All the mélange of feelings involved in the imprint remain thrusting  toward the  top level consciousness for connection.  Why do they move forwards and upwards?  Connection means ultimate surcease and resolution.  The brain knows that.  Why don’t we?  Alas, it is not to be because the pain/terror is so great that it cannot be repressed. Nor can it be felt, integrated and be done with.

We carry it along for a lifetime; even in a crowd one feels lonely and all alone.  We find ways to handle it, and what does it involve?  Pushing it back and down.  The person often feels alienated, and distant.  He looks and acts as if he lives in another world.  He does, only he doesn’t know it.  He lives in a world of aloneness and loneliness.  He is dogged by those unrelenting feelings.  The feeling, so devastating is unyielding.  It is imprinted and embedded and has a life all of its own. It has hegemony even over what  is going on in current life.  So even in a happy feast he feels down.  He cannot feel happy until he really feels.  What? What is dragging him down: the imprint.

Why hegemony? (Hey if I never use good, big words, I will be dumbing down everyone, including me).  Because it is so purely gated due to its load of pain that it is ever-present, even when no one knows what “IT” is.

We need to know about one of my primary concepts; that once the brief critical period is over, no fulfillment can fill the gap.  No jollying him.  Every single fulfillment becomes symbolic and unfulfilling. And hence requires more and more attempts.  And then the person goes to therapy and gets hugs from groups members and feels soooo goood.  Alas, sadly,  it cannot last.  The system allows no substitutes.  It is either the real thing, a warm hug at the critical time, or nothing.

Yet, wow,  hugs to stop the aloneness feels so good; it is addicting.  Oh yes, so are drugs that ease the pain.  I reported on one of my patients who needed constant sex; nymphomania.  Only it was not that all.  She was not sex-crazed.  She was “being held” crazed.  She was obsessed as she should have been because she desperately needed touch. Not a cause for opprobrium.  (Oh my, those big words).  It was all compounded and made urgent because in her childhood she was never held or touched.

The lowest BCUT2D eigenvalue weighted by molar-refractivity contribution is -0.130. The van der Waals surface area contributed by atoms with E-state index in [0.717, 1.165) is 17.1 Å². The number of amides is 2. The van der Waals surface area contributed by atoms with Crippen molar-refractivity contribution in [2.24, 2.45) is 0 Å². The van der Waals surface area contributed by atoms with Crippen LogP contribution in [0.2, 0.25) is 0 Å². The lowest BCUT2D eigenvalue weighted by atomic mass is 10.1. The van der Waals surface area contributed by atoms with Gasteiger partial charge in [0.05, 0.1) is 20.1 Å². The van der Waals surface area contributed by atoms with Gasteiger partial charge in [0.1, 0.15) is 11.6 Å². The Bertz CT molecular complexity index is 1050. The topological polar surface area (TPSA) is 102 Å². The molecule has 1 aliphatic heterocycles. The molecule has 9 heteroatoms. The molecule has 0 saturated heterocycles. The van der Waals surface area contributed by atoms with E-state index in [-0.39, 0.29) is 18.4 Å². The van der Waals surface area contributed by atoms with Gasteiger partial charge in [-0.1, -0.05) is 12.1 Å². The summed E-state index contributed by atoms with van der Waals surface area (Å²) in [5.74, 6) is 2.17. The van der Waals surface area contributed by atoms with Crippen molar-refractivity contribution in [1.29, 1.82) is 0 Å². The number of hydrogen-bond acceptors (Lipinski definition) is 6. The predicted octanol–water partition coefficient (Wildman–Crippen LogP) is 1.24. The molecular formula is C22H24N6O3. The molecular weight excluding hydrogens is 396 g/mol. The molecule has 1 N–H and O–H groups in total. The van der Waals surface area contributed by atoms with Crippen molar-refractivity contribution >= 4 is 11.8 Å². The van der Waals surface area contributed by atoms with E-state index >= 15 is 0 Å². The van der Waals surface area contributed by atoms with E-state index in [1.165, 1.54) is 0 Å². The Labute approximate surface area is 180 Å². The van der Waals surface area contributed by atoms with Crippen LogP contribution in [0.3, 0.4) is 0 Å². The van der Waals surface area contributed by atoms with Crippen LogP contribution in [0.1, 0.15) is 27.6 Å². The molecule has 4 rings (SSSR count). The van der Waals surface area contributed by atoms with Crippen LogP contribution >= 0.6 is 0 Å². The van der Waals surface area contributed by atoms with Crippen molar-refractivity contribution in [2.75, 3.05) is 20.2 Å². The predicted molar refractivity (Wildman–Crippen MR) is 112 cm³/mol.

So years in therapy this woman was trying to feel loved.  Holy Sh…., is that the job of therapy?  The warm and fuzzy doctor is to no avail because he deals in ideas not emotions.  Besides, no one can love neurosis away.  Why? Because we can never abrogate the critical period. (Jesus,  Janov. stop with the big words!!    OK,  aj).
You see, biology knows little of compassion.  It says, “I know you need hugs but it is far too late.  Sorry.”  The critical period is attached to and depends on, the duration of the critical need.  It is often a short time.  A newborn does not have a great margin of error.  He needs love right away.  When he is hungry he needs to eat, and when he is lonely he needs love.  It cannot be given on our timetable; only on his.

We have found that any lingering feeling may have the same origin, or often, deeper.  Some patients feel empty or unfulfilled as a chronic state.  Look again at early life.  Because unlike most other feelings, those occurring so, so early stay with us for life.  That is to say, the memories are there to remind us what lies deeper, and needs to be resolved.  They are poorly gated, and therefore haunt us.

You know about my concept of resonance; how there is a linkage among all strata of levels of consciousness that ties similar memories  together and ties the ensemble to higher levels of brain function.  That is why feeling down and lonely in therapy, over time, can drag the person back to the times when it was traumatic.  Then begins the process of Primal Therapy; the voyage to the deep interior….where freedom and surcease lie.